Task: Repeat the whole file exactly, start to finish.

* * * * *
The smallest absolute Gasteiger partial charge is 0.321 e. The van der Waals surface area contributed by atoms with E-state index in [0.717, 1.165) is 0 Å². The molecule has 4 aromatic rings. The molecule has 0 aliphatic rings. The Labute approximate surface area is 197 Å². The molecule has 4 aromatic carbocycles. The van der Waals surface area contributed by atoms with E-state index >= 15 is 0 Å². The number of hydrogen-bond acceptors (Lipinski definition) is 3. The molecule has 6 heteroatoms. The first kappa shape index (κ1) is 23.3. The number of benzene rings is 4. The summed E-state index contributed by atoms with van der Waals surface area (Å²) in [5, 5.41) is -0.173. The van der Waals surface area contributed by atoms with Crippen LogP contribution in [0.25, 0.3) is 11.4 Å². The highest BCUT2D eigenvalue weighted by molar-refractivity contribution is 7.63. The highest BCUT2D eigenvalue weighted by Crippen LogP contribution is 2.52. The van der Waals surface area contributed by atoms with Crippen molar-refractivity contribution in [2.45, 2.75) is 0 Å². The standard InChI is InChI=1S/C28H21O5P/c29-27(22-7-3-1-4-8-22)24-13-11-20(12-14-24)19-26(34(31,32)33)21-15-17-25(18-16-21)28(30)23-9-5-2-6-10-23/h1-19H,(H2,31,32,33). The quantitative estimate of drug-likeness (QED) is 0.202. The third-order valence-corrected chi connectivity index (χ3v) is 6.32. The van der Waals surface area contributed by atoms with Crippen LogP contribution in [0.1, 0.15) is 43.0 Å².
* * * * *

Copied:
The smallest absolute Gasteiger partial charge is 0.321 e. The van der Waals surface area contributed by atoms with E-state index in [0.717, 1.165) is 0 Å². The molecule has 4 aromatic rings. The molecule has 0 aliphatic rings. The Labute approximate surface area is 197 Å². The molecule has 4 aromatic carbocycles. The van der Waals surface area contributed by atoms with E-state index >= 15 is 0 Å². The number of hydrogen-bond acceptors (Lipinski definition) is 3. The molecule has 6 heteroatoms. The first kappa shape index (κ1) is 23.3. The number of benzene rings is 4. The summed E-state index contributed by atoms with van der Waals surface area (Å²) in [5, 5.41) is -0.173. The van der Waals surface area contributed by atoms with Crippen LogP contribution in [0.25, 0.3) is 11.4 Å². The highest BCUT2D eigenvalue weighted by molar-refractivity contribution is 7.63. The highest BCUT2D eigenvalue weighted by Crippen LogP contribution is 2.52. The van der Waals surface area contributed by atoms with Crippen molar-refractivity contribution in [2.45, 2.75) is 0 Å². The standard InChI is InChI=1S/C28H21O5P/c29-27(22-7-3-1-4-8-22)24-13-11-20(12-14-24)19-26(34(31,32)33)21-15-17-25(18-16-21)28(30)23-9-5-2-6-10-23/h1-19H,(H2,31,32,33). The quantitative estimate of drug-likeness (QED) is 0.202. The third-order valence-corrected chi connectivity index (χ3v) is 6.32. The van der Waals surface area contributed by atoms with Crippen LogP contribution in [0.1, 0.15) is 43.0 Å².